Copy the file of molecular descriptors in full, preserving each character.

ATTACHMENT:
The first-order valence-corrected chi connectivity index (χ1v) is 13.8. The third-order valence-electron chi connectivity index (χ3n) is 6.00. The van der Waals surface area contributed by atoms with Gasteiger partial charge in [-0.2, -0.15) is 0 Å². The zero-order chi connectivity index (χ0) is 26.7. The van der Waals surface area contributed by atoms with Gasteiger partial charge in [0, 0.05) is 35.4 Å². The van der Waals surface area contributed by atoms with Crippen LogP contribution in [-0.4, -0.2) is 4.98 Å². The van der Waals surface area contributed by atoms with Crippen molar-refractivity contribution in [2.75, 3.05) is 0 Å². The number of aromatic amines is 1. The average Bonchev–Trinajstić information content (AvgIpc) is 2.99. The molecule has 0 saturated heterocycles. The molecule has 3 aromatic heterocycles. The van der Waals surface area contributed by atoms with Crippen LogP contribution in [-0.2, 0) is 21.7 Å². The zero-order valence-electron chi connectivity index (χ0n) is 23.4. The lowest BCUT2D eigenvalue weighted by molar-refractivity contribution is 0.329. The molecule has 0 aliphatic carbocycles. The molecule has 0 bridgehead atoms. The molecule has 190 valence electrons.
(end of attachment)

The first-order valence-corrected chi connectivity index (χ1v) is 13.8. The third-order valence-electron chi connectivity index (χ3n) is 6.00. The van der Waals surface area contributed by atoms with Gasteiger partial charge in [-0.2, -0.15) is 0 Å². The zero-order chi connectivity index (χ0) is 26.7. The van der Waals surface area contributed by atoms with Gasteiger partial charge in [0, 0.05) is 35.4 Å². The van der Waals surface area contributed by atoms with Crippen LogP contribution in [-0.4, -0.2) is 4.98 Å². The van der Waals surface area contributed by atoms with Crippen molar-refractivity contribution in [2.75, 3.05) is 0 Å². The number of aromatic amines is 1. The average Bonchev–Trinajstić information content (AvgIpc) is 2.99. The molecule has 0 saturated heterocycles. The molecule has 3 aromatic heterocycles. The van der Waals surface area contributed by atoms with Crippen LogP contribution in [-0.2, 0) is 21.7 Å². The zero-order valence-electron chi connectivity index (χ0n) is 23.4. The lowest BCUT2D eigenvalue weighted by molar-refractivity contribution is 0.329. The molecule has 0 aliphatic carbocycles. The molecule has 0 bridgehead atoms. The molecule has 190 valence electrons.